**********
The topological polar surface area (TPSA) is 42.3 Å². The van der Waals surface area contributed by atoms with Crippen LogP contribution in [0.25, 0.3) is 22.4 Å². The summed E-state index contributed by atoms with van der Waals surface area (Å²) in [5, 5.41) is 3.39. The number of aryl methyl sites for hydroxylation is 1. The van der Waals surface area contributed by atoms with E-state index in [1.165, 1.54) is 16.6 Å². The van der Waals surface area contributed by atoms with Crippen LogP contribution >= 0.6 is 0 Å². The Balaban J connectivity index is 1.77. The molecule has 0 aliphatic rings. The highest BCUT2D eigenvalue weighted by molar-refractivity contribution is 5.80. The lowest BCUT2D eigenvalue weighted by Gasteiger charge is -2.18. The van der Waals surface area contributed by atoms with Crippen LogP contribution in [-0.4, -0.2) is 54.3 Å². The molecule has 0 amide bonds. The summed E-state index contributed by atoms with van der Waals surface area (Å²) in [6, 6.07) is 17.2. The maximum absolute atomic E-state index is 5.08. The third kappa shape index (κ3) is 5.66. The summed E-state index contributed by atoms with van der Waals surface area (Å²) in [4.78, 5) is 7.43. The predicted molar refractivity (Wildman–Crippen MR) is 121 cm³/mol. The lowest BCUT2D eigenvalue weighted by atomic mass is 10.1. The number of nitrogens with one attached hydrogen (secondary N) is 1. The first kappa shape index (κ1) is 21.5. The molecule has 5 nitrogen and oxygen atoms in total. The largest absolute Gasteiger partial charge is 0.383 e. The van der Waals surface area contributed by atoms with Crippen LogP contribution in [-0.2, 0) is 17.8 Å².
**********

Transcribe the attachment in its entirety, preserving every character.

The topological polar surface area (TPSA) is 42.3 Å². The van der Waals surface area contributed by atoms with Crippen LogP contribution in [0.25, 0.3) is 22.4 Å². The summed E-state index contributed by atoms with van der Waals surface area (Å²) in [5, 5.41) is 3.39. The number of aryl methyl sites for hydroxylation is 1. The van der Waals surface area contributed by atoms with E-state index in [1.165, 1.54) is 16.6 Å². The van der Waals surface area contributed by atoms with Crippen LogP contribution >= 0.6 is 0 Å². The Balaban J connectivity index is 1.77. The molecule has 0 aliphatic rings. The highest BCUT2D eigenvalue weighted by molar-refractivity contribution is 5.80. The lowest BCUT2D eigenvalue weighted by Gasteiger charge is -2.18. The van der Waals surface area contributed by atoms with Crippen LogP contribution in [-0.4, -0.2) is 54.3 Å². The molecule has 0 amide bonds. The summed E-state index contributed by atoms with van der Waals surface area (Å²) in [6, 6.07) is 17.2. The maximum absolute atomic E-state index is 5.08. The third kappa shape index (κ3) is 5.66. The summed E-state index contributed by atoms with van der Waals surface area (Å²) in [4.78, 5) is 7.43. The predicted molar refractivity (Wildman–Crippen MR) is 121 cm³/mol. The lowest BCUT2D eigenvalue weighted by atomic mass is 10.1. The number of nitrogens with one attached hydrogen (secondary N) is 1. The first kappa shape index (κ1) is 21.5. The molecule has 5 nitrogen and oxygen atoms in total. The largest absolute Gasteiger partial charge is 0.383 e. The van der Waals surface area contributed by atoms with Crippen LogP contribution in [-0.2, 0) is 17.8 Å².